Financial Wellness Month

January is Financial Wellness Month! As the Madison (Wisc.) Public Library noted:

The new year is a good time for people to establish financial balance after credit card bills pour in from the holidays. This is a time to set new goals for financial freedom and moderation in spending. See a financial adviser. Create money management goals. Set up a savings plan. Figure out how to pay off old loans. Get out of debt. Spend less money. Give up a little luxury and donate the savings to charity. Buy in bulk, shop at discount stores, wait for sales and bargains. Shop garage sales, flea markets and online auctions.

A number of resources are available online to help inspire your patrons during Financial Wellness Month.

General Resources

MyMoney.gov is a U.S. Government Web site dedicated to teaching all Americans the basics about finances. The site offers important information in English or Spanish from 20 federal agencies. Topics include budgeting and taxes; credit; financial planning; home ownership; children; paying for education; privacy, fraud, and scams; responding to life events; retirement planning; saving and investing; and starting a small business. Patrons can order the “My Money” toolkit, which includes a consumer action handbook, a consumer information catalog, facts on saving and investing, questions to ask about investments, understanding Social Security, and FDIC insurance coverage. Calculators for college planning, credit card replacement, home buying and mortgages, retirement planning, investing, Social Security benefits, and tax withholding also are available.

Other resources include:

Library Programming

The Lone Star College-CyFair Branch Library offered three programs for Financial Wellness Month:

  • Children and parents learned the three S’s of money—Saving, Sharing and Spending—and received a Moonjar of their own to take home.
  • In Debt We Trust: America Before The Bubble Bursts, a documentary investigating why debt is strangling so many Americans, college and high school students in particular, was followed by a discussion with accounting professor Shawn Miller.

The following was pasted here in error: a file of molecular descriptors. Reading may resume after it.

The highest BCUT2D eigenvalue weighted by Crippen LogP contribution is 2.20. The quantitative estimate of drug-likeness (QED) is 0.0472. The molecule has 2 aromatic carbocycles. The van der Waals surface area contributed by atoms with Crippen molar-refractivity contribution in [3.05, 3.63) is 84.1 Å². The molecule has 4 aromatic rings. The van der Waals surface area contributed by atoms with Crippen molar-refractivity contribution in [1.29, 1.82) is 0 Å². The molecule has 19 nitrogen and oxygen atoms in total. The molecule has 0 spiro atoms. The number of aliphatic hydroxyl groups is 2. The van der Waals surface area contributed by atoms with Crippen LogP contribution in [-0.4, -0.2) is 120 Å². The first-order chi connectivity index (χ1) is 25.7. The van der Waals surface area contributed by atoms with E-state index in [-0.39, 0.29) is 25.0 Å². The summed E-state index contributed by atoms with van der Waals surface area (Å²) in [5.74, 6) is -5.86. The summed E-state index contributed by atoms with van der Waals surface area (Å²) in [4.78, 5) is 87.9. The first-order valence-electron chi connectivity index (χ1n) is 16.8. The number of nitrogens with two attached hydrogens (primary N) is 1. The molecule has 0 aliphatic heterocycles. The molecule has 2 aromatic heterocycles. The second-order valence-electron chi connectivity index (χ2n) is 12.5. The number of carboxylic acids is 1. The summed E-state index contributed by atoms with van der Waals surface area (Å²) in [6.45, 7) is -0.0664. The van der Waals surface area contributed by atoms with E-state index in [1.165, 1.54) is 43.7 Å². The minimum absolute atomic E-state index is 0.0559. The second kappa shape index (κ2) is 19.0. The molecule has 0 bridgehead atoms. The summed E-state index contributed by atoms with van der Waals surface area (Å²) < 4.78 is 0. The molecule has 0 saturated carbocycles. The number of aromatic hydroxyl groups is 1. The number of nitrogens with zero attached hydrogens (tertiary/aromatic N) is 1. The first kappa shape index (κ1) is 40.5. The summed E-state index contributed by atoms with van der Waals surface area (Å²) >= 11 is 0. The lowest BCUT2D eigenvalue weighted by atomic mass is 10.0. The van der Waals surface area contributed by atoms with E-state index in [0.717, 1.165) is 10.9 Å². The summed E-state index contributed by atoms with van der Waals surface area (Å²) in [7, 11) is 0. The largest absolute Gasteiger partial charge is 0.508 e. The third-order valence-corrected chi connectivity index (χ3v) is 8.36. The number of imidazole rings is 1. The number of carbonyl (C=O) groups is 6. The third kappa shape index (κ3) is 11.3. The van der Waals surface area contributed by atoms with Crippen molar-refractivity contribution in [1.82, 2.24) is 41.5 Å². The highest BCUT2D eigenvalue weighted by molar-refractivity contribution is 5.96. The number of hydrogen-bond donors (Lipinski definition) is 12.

• Hal “Captain Cash” Lynde presented “The Road to Financial Wellness,” which provided simple steps people can take to achieve their own financial wellness.

The Public Library of Cincinnati and Hamilton County presented Lunch & Learn @ Your Library events with Clara England from PNC’s Financial Education program during Financial Wellness Month:

  • Identity Theft: Helped patrons find out if they’re taking unnecessary risks with their identities, learn simple measures
    to protect themselves, and find out what to do should they become victims.
  • Saving and Investing: Offered the basics on safe and smart saving and investment strategies that will help patrons reach their short and long-term financial goals as well as provided information on accounts that allow investment earnings to
    grow tax-free.
  • Raising Money-Smart Kids: Taught how to use kids’ allowances as a teaching tool, discussed when to let teens have
    credit cards, and provided other practical tips to help your kids develop good financial habits they can carry
    with them for the rest of their lives.

Other financial wellness–related events offered during the year include the New York Public Library’s Money Matters @ Financial Literacy Center, an ongoing series that covers such topics as “Mutual Funds and ETFs,” “Investment Choices: What is Right for Me?” and more. Fond du Lac (Wisc.) Public Library’s Money Smart Week events included a contest for children to redesign the U.S. dollar, a conference about saving money by couponing, “When I’m 65” on Medicare and Social Security, and “Cutting Back and Keeping Up” on budgeting, among others.

Please share what your library has done for Financial Wellness Month in the comments below.